Singer and drummer Noah Davies, of the indie-pop outfit Field Trip, recorded his entire debut album while studying at New York University — and it shows.
The band’s first LP, 2016’s “Horror Vacui,” is a culmination of tracks that exude the anxiety and stress of adjusting to the sensory overload of city life. Davies, a 23-year-old NYC transplant from suburban California, spent four years finding his confidence between NYU’s Washington Square Park dorms and small Brooklyn venues.
“It was hard for me at first,” says the Thousand Oaks native of his 2014 relocation from suburban California. Music "was the only way I could document what I was feeling.”
Davies describes his tracks, recorded alongside four other band members, as a mix of "haunted pop" and ambient sounds. There’s a dreamlike quality — provided by his instrumentation (drums and synthesizers) — that’s mixed with abrasive lyrics, representing the overstimulation he says he experienced while settling into NYC. He used music as a way to cope with the culture shock.
Studying music production at NYU “allowed me to find my brand — I call it ‘medium-fi’,” says Davies. “I would start [recording] in my bedroom and then take it to a nice legit recording studio, colliding the super hi-fi with the super low-fi.”
Davies recorded the majority of his discography between 2015 and 2018 as a student at NYU, along with “40-50 other kids who wanted to make popular music.” Yet, instead of delving into the world of radio pop, the frontman carved out his own niche mash-up inspired by new wave, bedroom pop and psychedelia. The result was a string of vibrant singles such as the ode to his home state “4 CA” and the equally meditative “2 NY."
“’2 NY’ was me trying to manifest how New York made me feel like a crazy person sometimes,” Davies says. “It made me feel like I was in a terrarium or something. Like I was a pet in like a maze.”
Growing up, Davies felt inspired by the early New York music scene, citing influences from A Tribe Called Quest and Sonic Youth to LCD Soundsystem and the Velvet Underground. In part, he attributes his New York City move to movies and music.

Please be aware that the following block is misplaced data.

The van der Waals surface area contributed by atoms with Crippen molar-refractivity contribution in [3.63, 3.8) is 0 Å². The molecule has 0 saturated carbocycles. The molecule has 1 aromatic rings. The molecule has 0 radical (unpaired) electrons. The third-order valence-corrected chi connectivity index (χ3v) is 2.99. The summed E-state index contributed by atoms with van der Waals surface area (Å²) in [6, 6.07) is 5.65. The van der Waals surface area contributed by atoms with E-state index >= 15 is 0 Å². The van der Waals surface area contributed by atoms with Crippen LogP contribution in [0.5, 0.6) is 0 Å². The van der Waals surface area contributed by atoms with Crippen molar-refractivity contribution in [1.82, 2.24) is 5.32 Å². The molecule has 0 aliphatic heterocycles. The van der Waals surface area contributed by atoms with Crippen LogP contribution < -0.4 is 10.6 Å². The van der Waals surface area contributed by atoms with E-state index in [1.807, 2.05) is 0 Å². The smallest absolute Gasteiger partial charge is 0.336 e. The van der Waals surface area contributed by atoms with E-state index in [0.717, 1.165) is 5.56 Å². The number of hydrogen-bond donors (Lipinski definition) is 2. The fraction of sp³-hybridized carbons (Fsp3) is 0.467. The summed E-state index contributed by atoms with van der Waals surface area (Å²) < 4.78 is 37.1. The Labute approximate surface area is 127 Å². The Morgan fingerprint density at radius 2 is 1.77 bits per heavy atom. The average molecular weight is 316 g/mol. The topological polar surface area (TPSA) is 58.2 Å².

“I felt like being in that world was really cool and it allowed me to tap into my influences more and find ways to make them one thing,” says Davies.
The singer cites many of the band’s live shows as pivotal in establishing territory in the New York music scene. Between playing shows with established indie rockers, such as Sunflower Bean and Homeshake, as well as covering the likes of The Killers and The Clash at Halloween parties, Davies states that there are “so many” important dates from the band’s formative years.
“I’m not going to knock the energy in L.A., it’s just very different [in New York]," he says. "People are just a lot more low-key out here, which is cool too in its own right . . . there’s definitely a good community of ‘I’ll support your band, you support my band’ at a show. Everyone is really looking out for each other.”
Since graduating from NYU last spring, Davies has moved back to his home state of California. While he enjoyed living in New York, he says elements of city life were exhausting. “I feel like home was beckoning,” he explains. “I just felt like a change of scenery would be good for me. I just finished school and don’t have a bunch of money.”
Davies is wrapping up demos written during his college years and drafting songs now inspired by the West Coast. Calmer melodies and subdued beats drive the heart of these new tracks, a sign that the sensory overload he once experienced has dissipated.
The band’s newest single “Stuck” is set for release later this month.
“The music I’m making now breathes more and is less wall-of-sound,” he says. “It’s interesting to see how where you’re living manifests."
Davies hopes for the release of Field Trip’s second record by the end of 2019, a culmination of songs started on the East Coast and perfected in the West.
“I’ve recently transitioned from the anxiety/nervousness period to the excitement period because I’ve gotten a lot of stuff sorted out in terms of getting merch ready, getting some new gear, getting some new songs ready," he says. "So, that’s kind of quelled my worries. At this point, we’re just getting amped and practicing and we’re looking forward to it.”
If you go: Field Trip will be playing Elsewhere in Bushwick on March 7 in support of Hot Flash Heat Wave at 8 p.m. $13-15 via Eventbrite.